City Council Delays Giving DISD Rezoning It Wants in Jubilee Park, Pending Trustees' Vote on School Closures Tomorrow Night

RobertsStudent.jpg
A Roberts student asked the mayor to sign off on DISD's rezoning request so she could get her school back.
Best I can tell using our half-baked search engine, we began writing about Jubilee Park-ers' battle with the Dallas Independent School District over a new-and-improved O.M. Roberts in April 2010, when residents told Dallas County commissioners they were terrified of losing their homes in an eminent domain tug-of-war with the district. As the battle played out we met longtime residents such as Shawn Busari and Norma Hernandez, who have fought the district every step of the way as it planned to put in parking lots and geothermal heating-and-cooling pipes on empty lots between existing homes.

The district insists: It needs those sites to replace the torn-down O.M. Roberts using 2008 bond funds. Some longtime residents insist: No it does not. And per Roy Appleton's superb recap in the morning paper, architects and planners agree: "You can't take residential neighborhoods and build schools," in the words of Dallas CityDesign Studio head Brent Brown, who offices at Dallas City Hall.

Busari and Hernandez and other Jubilee Park residents returned to Dallas City Hall this afternoon to yet again make their case -- this time to the Dallas City Council, which would cast the final vote for or against the district's request to rezone those properties. Because where once the City Plan Commission shot down the district's expansion plans, in December it signed off the proposal to rezone.

Said Hernandez: The DISD is trying to "destroy our community." Said Busari: "We're asking you today, even though our numbers are small, leave us, please don't take to thinking it's OK to allow a parking lot to become a place where human beings are supposed to exist. Let us stay homeowners. Bring the homes back. Don't rezone us. Don't rezone us."

But Roberts teachers, students and parents -- who are currently at Mount Auburn and Mata, awaiting their new home -- also spoke in favor of the rezoning request. Said one teacher: "Do what is needed today to turn the land into a parking lot so we can build the new school and return to where we belong." A fifth-grader read from a letter, which began: "Dear Honorable Mayor Rawlings and city council members, I am writing this paper to persuade you to approve the rezoning." The mayor was appropriately charmed.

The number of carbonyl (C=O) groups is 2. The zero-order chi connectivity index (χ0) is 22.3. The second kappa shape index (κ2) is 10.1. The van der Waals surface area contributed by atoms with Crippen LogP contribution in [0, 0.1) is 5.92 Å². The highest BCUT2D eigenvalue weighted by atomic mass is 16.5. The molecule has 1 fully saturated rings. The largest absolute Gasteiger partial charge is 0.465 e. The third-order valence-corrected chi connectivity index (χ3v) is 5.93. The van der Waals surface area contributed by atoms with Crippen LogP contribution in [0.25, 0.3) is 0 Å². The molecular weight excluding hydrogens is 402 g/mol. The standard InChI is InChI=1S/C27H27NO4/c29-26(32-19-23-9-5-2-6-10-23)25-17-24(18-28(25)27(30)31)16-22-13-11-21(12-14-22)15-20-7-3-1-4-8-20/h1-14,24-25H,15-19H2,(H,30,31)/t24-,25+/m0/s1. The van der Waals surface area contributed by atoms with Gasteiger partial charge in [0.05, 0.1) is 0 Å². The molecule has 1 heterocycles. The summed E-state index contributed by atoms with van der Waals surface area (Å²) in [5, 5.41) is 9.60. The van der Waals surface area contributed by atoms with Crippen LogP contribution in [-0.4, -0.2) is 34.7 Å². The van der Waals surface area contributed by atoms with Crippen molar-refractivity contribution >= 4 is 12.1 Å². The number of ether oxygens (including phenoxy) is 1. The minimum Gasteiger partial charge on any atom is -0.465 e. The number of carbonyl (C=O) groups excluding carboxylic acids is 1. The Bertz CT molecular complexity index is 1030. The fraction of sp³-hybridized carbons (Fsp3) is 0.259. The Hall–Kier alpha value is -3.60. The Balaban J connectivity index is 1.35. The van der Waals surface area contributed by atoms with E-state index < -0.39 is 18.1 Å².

Karl Crawley from MasterPlan, which is repping the district, said this isn't perfect, not by any stretch. "But it's the best situation with the real state we purchased."

And then it was time for the council to weigh in.

Pauline Medrano wanted to know: Will the school be built? Because, you know, it is on the list of 11 schools to be consolidated under the plan that's scheduled to be voted on tomorrow evening. Larry Zerby, the district's director of design, told Medrano it's presently being bid. But: "Yes, it will be built. That is our plan."

LarryZerby.jpg
DISD's Larry Zerby
Said Medrano: "I think it could have been done a lot better," without splitting the community. "It has been divisive." Nevertheless she moved to sign off on the plan commission's recommendation to allow for those parking lots, which the district says it needs to build Roberts.

Sandy Greyson, though, had no kind words for the district. She reminded: These lots were not vacant till the district came in, bought houses from owners who believed they would be taken from them and tore them down. Said the council member from North Dallas: "This caused such divisiveness in this neighborhood and unnecessarily so. ... Even the people asking you not to support it want to see the school built, but in a way that doesn't negatively impact the neighborhood."

And, for God's sake, she said, this doesn't even make sense -- being asked to vote to allow building a new school the district might well vote to shutter tomorrow anyway. What in the ...?

"Hunh? Until we know if the school's going to be built," she said, the council should defer the vote. "I've already told Deputy Mayor Pro Tem Medrano I can't support this. It's not that I don't want the school built [but] this was not done well." Ann Margolin said close to the same thing; so too Carolyn Davis.

Dwaine Caraway used the opportunity not to talk about Roberts or Jubilee Park. Rather, he said, he went to one of those school-consolidation meetings the other night and heard that someone from the district said the city's to blame "for something the school board has failed to do. ... I am very disappointed they told the community it was the city of Dallas that's responsible. I do intend to go to the board meeting to express that tomorrow night."

Mayor Mike Rawlings, who ran his campaign last summer insisting he'd do all he could to fix the troubled district, had enough of that kind of talk. Before letting Angela Hunt have her say, the mayor interjected -- with not a small amount of force behind his words.